What are Evaporator Coils?
The HVAC is a complex system of machinery that depends on small and seemingly trivial parts to do their job, or else the entire system may be thrown into disarray. This is why it is so important that you have a HVAC professional perform necessary maintenance and repairs on your HVAC system regularly. While there are some aspects of HVAC maintenance that the average homeowner should be doing themselves, like replacing an air filter, other tasks are complex, and one wrong move, however small it may seem, could add up to a rather expensive repair bill.
Case in point: the evaporator coil. The evaporator coil, which is often simply referred to as the coil, is one of the most fundamental components of the HVAC system, the unsung hero of the cooling and heating. It has one job, and that is to transfer heat. If the coil isn’t able to do its job properly, then the ability of your HVAC system to regulate your home’s temperature is entirely questionable.
The coils themselves may not look like they are such a complex piece of machinery, as they appear to be little more than a series of small pipes. However, if any of these pipes become damaged, then your HVAC system may not be able to function properly.
In the United States, there are three types of evaporator coils that are used:
- Vertical: This is designed to support airflow upwards and downwards, using water captured in the air to reduce humidity in the household by enforcing drainage.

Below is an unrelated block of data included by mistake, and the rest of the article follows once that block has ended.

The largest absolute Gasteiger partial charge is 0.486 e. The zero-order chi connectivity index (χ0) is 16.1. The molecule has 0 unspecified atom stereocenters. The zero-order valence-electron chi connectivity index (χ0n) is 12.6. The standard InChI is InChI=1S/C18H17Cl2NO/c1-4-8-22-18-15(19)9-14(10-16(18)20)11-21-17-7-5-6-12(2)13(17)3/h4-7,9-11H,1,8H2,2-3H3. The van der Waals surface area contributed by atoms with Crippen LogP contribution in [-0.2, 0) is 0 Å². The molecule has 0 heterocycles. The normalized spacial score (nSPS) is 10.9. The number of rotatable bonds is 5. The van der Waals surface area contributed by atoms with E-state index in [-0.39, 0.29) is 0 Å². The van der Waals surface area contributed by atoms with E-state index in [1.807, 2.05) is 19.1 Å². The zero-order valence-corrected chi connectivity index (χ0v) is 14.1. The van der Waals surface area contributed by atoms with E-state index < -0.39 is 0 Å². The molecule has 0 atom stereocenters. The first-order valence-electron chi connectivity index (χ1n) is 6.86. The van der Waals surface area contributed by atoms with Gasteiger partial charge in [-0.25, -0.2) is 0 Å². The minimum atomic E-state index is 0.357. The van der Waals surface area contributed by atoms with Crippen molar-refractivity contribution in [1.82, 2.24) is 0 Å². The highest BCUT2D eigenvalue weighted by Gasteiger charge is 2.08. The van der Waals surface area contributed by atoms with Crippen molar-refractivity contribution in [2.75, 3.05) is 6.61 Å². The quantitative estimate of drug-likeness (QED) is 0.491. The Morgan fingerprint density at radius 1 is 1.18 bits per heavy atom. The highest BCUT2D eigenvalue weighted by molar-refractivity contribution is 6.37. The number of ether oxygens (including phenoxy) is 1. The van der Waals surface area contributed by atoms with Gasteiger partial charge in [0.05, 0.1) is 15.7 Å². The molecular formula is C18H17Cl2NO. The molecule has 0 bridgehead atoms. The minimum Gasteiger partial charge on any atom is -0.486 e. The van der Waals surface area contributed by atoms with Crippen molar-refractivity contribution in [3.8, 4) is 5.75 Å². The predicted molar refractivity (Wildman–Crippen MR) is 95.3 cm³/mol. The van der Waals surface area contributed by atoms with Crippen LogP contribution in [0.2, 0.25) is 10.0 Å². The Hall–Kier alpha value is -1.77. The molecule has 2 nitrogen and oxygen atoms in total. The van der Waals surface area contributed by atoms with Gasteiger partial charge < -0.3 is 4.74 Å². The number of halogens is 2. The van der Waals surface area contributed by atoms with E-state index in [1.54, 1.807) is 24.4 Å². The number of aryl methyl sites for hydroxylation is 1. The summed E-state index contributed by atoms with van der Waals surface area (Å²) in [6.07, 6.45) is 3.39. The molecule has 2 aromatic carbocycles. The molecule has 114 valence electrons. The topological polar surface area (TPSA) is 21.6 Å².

- Cased: These have a protective outer shell that makes them more freeze resistant, and are typically used in northern climates where temperatures are typically low throughout much of the year.
- Uncased: This type of evaporator coil works in the same way as the cased coil, but is easier to customize to independent household needs.
The most common type of evaporator coil used in North Florida is the vertical coil.
The evaporator coil is separate from the primary HVAC unit that sits outside of your home. The coil itself will be located inside, often either as a component of your air handler or with your furnace. Refrigerant runs inside the coil, evaporating as it absorbs heat out of the air in your home. While the HVAC unit outside is the motor of the HVAC operation, the evaporator coil is the brain, using the air in your home to transfer energy to create a more temperate indoor atmosphere. The HVAC unit pushes air through the evaporator coil, and it is thanks to the coil that the air coming out of your home’s vents is in line with what you’ve ordered from the thermostat.
If you think your evaporator coil may be damaged, don’t attempt to address the issue yourself. Contact All Weather Contractors to consult with a licensed and experienced professional who can make the repairs necessary for your HVAC system to be up and running in no time at all.